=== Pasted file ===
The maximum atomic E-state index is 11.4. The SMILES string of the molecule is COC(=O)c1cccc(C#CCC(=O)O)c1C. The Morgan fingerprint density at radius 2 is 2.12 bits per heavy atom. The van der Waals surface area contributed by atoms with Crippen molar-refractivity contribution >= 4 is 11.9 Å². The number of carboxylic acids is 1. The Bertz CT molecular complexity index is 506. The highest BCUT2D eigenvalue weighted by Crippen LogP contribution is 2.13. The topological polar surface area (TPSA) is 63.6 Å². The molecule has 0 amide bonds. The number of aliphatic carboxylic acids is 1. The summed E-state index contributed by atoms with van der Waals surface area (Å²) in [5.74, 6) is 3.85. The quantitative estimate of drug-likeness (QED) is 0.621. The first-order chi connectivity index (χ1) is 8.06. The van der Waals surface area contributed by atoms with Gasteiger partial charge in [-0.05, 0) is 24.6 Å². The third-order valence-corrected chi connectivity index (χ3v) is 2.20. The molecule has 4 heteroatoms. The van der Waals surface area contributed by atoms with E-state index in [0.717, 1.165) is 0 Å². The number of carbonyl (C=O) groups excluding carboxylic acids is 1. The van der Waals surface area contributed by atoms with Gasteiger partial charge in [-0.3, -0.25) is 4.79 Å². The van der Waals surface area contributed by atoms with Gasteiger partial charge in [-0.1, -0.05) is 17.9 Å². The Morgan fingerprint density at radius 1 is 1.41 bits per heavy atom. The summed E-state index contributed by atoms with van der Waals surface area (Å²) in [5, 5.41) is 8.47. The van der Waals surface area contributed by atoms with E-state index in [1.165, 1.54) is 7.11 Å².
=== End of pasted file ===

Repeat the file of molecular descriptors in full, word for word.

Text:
The maximum atomic E-state index is 11.4. The SMILES string of the molecule is COC(=O)c1cccc(C#CCC(=O)O)c1C. The Morgan fingerprint density at radius 2 is 2.12 bits per heavy atom. The van der Waals surface area contributed by atoms with Crippen molar-refractivity contribution >= 4 is 11.9 Å². The number of carboxylic acids is 1. The Bertz CT molecular complexity index is 506. The highest BCUT2D eigenvalue weighted by Crippen LogP contribution is 2.13. The topological polar surface area (TPSA) is 63.6 Å². The molecule has 0 amide bonds. The number of aliphatic carboxylic acids is 1. The summed E-state index contributed by atoms with van der Waals surface area (Å²) in [5.74, 6) is 3.85. The quantitative estimate of drug-likeness (QED) is 0.621. The first-order chi connectivity index (χ1) is 8.06. The van der Waals surface area contributed by atoms with Gasteiger partial charge in [-0.05, 0) is 24.6 Å². The third-order valence-corrected chi connectivity index (χ3v) is 2.20. The molecule has 4 heteroatoms. The van der Waals surface area contributed by atoms with E-state index in [0.717, 1.165) is 0 Å². The number of carbonyl (C=O) groups excluding carboxylic acids is 1. The van der Waals surface area contributed by atoms with Gasteiger partial charge in [-0.3, -0.25) is 4.79 Å². The van der Waals surface area contributed by atoms with Gasteiger partial charge in [-0.1, -0.05) is 17.9 Å². The Morgan fingerprint density at radius 1 is 1.41 bits per heavy atom. The summed E-state index contributed by atoms with van der Waals surface area (Å²) in [5, 5.41) is 8.47. The van der Waals surface area contributed by atoms with E-state index in [1.165, 1.54) is 7.11 Å².